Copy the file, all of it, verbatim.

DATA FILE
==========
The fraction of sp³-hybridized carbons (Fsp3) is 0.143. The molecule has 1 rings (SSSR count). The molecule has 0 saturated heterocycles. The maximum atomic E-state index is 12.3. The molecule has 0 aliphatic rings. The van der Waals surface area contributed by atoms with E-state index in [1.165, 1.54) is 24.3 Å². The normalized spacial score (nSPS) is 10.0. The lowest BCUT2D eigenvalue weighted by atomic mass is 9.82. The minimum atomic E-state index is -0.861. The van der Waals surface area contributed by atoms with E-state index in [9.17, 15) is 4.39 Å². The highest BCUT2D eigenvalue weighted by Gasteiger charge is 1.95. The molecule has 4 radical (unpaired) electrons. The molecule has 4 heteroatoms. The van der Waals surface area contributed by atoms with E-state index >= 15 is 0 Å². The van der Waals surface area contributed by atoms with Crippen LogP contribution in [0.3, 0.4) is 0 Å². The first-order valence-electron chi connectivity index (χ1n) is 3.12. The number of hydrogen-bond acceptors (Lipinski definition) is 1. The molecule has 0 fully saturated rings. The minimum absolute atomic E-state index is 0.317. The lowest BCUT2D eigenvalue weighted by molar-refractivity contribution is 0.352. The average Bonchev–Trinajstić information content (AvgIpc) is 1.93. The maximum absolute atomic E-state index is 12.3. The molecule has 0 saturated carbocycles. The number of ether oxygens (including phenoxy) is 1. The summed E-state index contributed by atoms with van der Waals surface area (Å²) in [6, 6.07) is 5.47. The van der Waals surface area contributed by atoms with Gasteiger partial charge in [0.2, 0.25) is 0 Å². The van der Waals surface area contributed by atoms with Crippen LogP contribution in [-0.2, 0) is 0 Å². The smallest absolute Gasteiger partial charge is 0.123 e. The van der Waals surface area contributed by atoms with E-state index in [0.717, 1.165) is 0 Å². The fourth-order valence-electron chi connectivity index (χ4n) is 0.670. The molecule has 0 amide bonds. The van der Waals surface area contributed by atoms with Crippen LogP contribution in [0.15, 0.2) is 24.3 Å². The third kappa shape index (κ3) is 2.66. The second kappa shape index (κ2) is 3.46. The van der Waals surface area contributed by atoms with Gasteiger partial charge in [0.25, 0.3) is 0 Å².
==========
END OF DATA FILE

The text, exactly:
The fraction of sp³-hybridized carbons (Fsp3) is 0.143. The molecule has 1 rings (SSSR count). The molecule has 0 saturated heterocycles. The maximum atomic E-state index is 12.3. The molecule has 0 aliphatic rings. The van der Waals surface area contributed by atoms with E-state index in [1.165, 1.54) is 24.3 Å². The normalized spacial score (nSPS) is 10.0. The lowest BCUT2D eigenvalue weighted by atomic mass is 9.82. The minimum atomic E-state index is -0.861. The van der Waals surface area contributed by atoms with E-state index in [9.17, 15) is 4.39 Å². The highest BCUT2D eigenvalue weighted by Gasteiger charge is 1.95. The molecule has 4 radical (unpaired) electrons. The molecule has 4 heteroatoms. The van der Waals surface area contributed by atoms with E-state index >= 15 is 0 Å². The van der Waals surface area contributed by atoms with Crippen LogP contribution in [0.3, 0.4) is 0 Å². The first-order valence-electron chi connectivity index (χ1n) is 3.12. The number of hydrogen-bond acceptors (Lipinski definition) is 1. The molecule has 0 fully saturated rings. The minimum absolute atomic E-state index is 0.317. The lowest BCUT2D eigenvalue weighted by molar-refractivity contribution is 0.352. The average Bonchev–Trinajstić information content (AvgIpc) is 1.93. The maximum absolute atomic E-state index is 12.3. The molecule has 0 saturated carbocycles. The number of ether oxygens (including phenoxy) is 1. The summed E-state index contributed by atoms with van der Waals surface area (Å²) in [6, 6.07) is 5.47. The van der Waals surface area contributed by atoms with Gasteiger partial charge in [0.2, 0.25) is 0 Å². The van der Waals surface area contributed by atoms with Crippen LogP contribution in [-0.2, 0) is 0 Å². The smallest absolute Gasteiger partial charge is 0.123 e. The van der Waals surface area contributed by atoms with E-state index in [0.717, 1.165) is 0 Å². The fourth-order valence-electron chi connectivity index (χ4n) is 0.670. The molecule has 0 amide bonds. The van der Waals surface area contributed by atoms with Crippen LogP contribution in [0.15, 0.2) is 24.3 Å². The third kappa shape index (κ3) is 2.66. The second kappa shape index (κ2) is 3.46. The van der Waals surface area contributed by atoms with Gasteiger partial charge in [0.25, 0.3) is 0 Å².